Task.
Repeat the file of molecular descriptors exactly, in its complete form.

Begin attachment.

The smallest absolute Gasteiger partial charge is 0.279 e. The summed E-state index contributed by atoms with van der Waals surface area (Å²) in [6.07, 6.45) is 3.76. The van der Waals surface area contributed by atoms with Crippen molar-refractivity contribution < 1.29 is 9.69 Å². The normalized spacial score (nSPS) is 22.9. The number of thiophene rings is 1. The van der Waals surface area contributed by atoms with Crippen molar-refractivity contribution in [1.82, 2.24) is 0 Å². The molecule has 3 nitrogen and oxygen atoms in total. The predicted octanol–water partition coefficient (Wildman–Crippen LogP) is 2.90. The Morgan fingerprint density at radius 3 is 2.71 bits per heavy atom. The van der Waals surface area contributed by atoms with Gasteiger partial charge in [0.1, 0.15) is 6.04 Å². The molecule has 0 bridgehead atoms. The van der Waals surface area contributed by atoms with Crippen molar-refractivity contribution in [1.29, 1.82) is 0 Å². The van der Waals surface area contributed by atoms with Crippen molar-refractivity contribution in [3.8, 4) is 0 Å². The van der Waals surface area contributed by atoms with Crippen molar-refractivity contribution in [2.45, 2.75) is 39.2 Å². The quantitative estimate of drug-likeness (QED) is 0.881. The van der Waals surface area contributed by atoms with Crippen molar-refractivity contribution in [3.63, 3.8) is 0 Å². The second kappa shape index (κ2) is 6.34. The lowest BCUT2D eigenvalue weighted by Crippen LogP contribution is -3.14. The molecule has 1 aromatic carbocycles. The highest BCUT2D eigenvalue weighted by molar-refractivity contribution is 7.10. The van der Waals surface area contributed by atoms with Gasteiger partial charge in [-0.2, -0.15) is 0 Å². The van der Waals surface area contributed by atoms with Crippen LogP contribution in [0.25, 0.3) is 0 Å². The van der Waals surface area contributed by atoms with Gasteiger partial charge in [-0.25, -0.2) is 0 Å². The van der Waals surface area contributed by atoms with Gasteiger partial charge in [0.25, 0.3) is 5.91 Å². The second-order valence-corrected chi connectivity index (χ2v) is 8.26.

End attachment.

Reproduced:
The smallest absolute Gasteiger partial charge is 0.279 e. The summed E-state index contributed by atoms with van der Waals surface area (Å²) in [6.07, 6.45) is 3.76. The van der Waals surface area contributed by atoms with Crippen molar-refractivity contribution < 1.29 is 9.69 Å². The normalized spacial score (nSPS) is 22.9. The number of thiophene rings is 1. The van der Waals surface area contributed by atoms with Crippen molar-refractivity contribution in [1.82, 2.24) is 0 Å². The molecule has 3 nitrogen and oxygen atoms in total. The predicted octanol–water partition coefficient (Wildman–Crippen LogP) is 2.90. The Morgan fingerprint density at radius 3 is 2.71 bits per heavy atom. The van der Waals surface area contributed by atoms with Gasteiger partial charge in [0.1, 0.15) is 6.04 Å². The molecule has 0 bridgehead atoms. The van der Waals surface area contributed by atoms with Crippen molar-refractivity contribution in [1.29, 1.82) is 0 Å². The van der Waals surface area contributed by atoms with Crippen molar-refractivity contribution in [3.8, 4) is 0 Å². The van der Waals surface area contributed by atoms with Crippen molar-refractivity contribution in [2.45, 2.75) is 39.2 Å². The quantitative estimate of drug-likeness (QED) is 0.881. The van der Waals surface area contributed by atoms with Crippen molar-refractivity contribution in [3.63, 3.8) is 0 Å². The second kappa shape index (κ2) is 6.34. The lowest BCUT2D eigenvalue weighted by Crippen LogP contribution is -3.14. The molecule has 1 aromatic carbocycles. The highest BCUT2D eigenvalue weighted by molar-refractivity contribution is 7.10. The van der Waals surface area contributed by atoms with Gasteiger partial charge in [-0.2, -0.15) is 0 Å². The van der Waals surface area contributed by atoms with Crippen LogP contribution in [0.25, 0.3) is 0 Å². The van der Waals surface area contributed by atoms with Gasteiger partial charge in [-0.25, -0.2) is 0 Å². The van der Waals surface area contributed by atoms with Gasteiger partial charge in [0.25, 0.3) is 5.91 Å². The second-order valence-corrected chi connectivity index (χ2v) is 8.26.